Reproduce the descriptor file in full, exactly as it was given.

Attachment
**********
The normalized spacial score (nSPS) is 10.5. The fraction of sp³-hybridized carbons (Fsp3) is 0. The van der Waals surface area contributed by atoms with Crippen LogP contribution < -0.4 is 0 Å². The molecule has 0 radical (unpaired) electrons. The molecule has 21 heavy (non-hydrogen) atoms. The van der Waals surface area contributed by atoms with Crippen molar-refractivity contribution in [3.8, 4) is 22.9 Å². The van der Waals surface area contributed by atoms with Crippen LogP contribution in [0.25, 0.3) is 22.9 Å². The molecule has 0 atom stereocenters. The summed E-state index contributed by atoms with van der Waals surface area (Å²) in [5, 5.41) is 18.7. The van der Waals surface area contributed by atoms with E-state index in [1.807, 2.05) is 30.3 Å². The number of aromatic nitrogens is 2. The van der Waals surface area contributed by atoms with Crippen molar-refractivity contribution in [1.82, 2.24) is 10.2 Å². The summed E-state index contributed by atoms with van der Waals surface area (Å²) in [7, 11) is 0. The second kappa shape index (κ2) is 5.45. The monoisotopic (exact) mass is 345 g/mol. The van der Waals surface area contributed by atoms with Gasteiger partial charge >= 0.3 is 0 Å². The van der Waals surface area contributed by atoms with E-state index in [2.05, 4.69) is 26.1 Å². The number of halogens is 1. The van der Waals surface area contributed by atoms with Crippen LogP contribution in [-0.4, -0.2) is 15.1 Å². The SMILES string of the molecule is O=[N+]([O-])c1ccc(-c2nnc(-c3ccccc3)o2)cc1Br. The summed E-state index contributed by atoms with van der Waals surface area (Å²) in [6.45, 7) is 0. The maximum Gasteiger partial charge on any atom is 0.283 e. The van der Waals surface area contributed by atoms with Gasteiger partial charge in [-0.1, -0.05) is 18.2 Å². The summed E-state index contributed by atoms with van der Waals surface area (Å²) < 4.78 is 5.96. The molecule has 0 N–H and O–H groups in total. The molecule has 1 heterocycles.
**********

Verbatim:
The normalized spacial score (nSPS) is 10.5. The fraction of sp³-hybridized carbons (Fsp3) is 0. The van der Waals surface area contributed by atoms with Crippen LogP contribution < -0.4 is 0 Å². The molecule has 0 radical (unpaired) electrons. The molecule has 21 heavy (non-hydrogen) atoms. The van der Waals surface area contributed by atoms with Crippen molar-refractivity contribution in [3.8, 4) is 22.9 Å². The van der Waals surface area contributed by atoms with Crippen LogP contribution in [0.25, 0.3) is 22.9 Å². The molecule has 0 atom stereocenters. The summed E-state index contributed by atoms with van der Waals surface area (Å²) in [5, 5.41) is 18.7. The van der Waals surface area contributed by atoms with E-state index in [1.807, 2.05) is 30.3 Å². The number of aromatic nitrogens is 2. The van der Waals surface area contributed by atoms with Crippen molar-refractivity contribution in [1.82, 2.24) is 10.2 Å². The summed E-state index contributed by atoms with van der Waals surface area (Å²) in [7, 11) is 0. The second kappa shape index (κ2) is 5.45. The monoisotopic (exact) mass is 345 g/mol. The van der Waals surface area contributed by atoms with Gasteiger partial charge >= 0.3 is 0 Å². The van der Waals surface area contributed by atoms with E-state index in [2.05, 4.69) is 26.1 Å². The number of halogens is 1. The van der Waals surface area contributed by atoms with Crippen LogP contribution in [-0.4, -0.2) is 15.1 Å². The SMILES string of the molecule is O=[N+]([O-])c1ccc(-c2nnc(-c3ccccc3)o2)cc1Br. The summed E-state index contributed by atoms with van der Waals surface area (Å²) in [6.45, 7) is 0. The maximum Gasteiger partial charge on any atom is 0.283 e. The van der Waals surface area contributed by atoms with Gasteiger partial charge in [-0.1, -0.05) is 18.2 Å². The summed E-state index contributed by atoms with van der Waals surface area (Å²) < 4.78 is 5.96. The molecule has 0 N–H and O–H groups in total. The molecule has 1 heterocycles.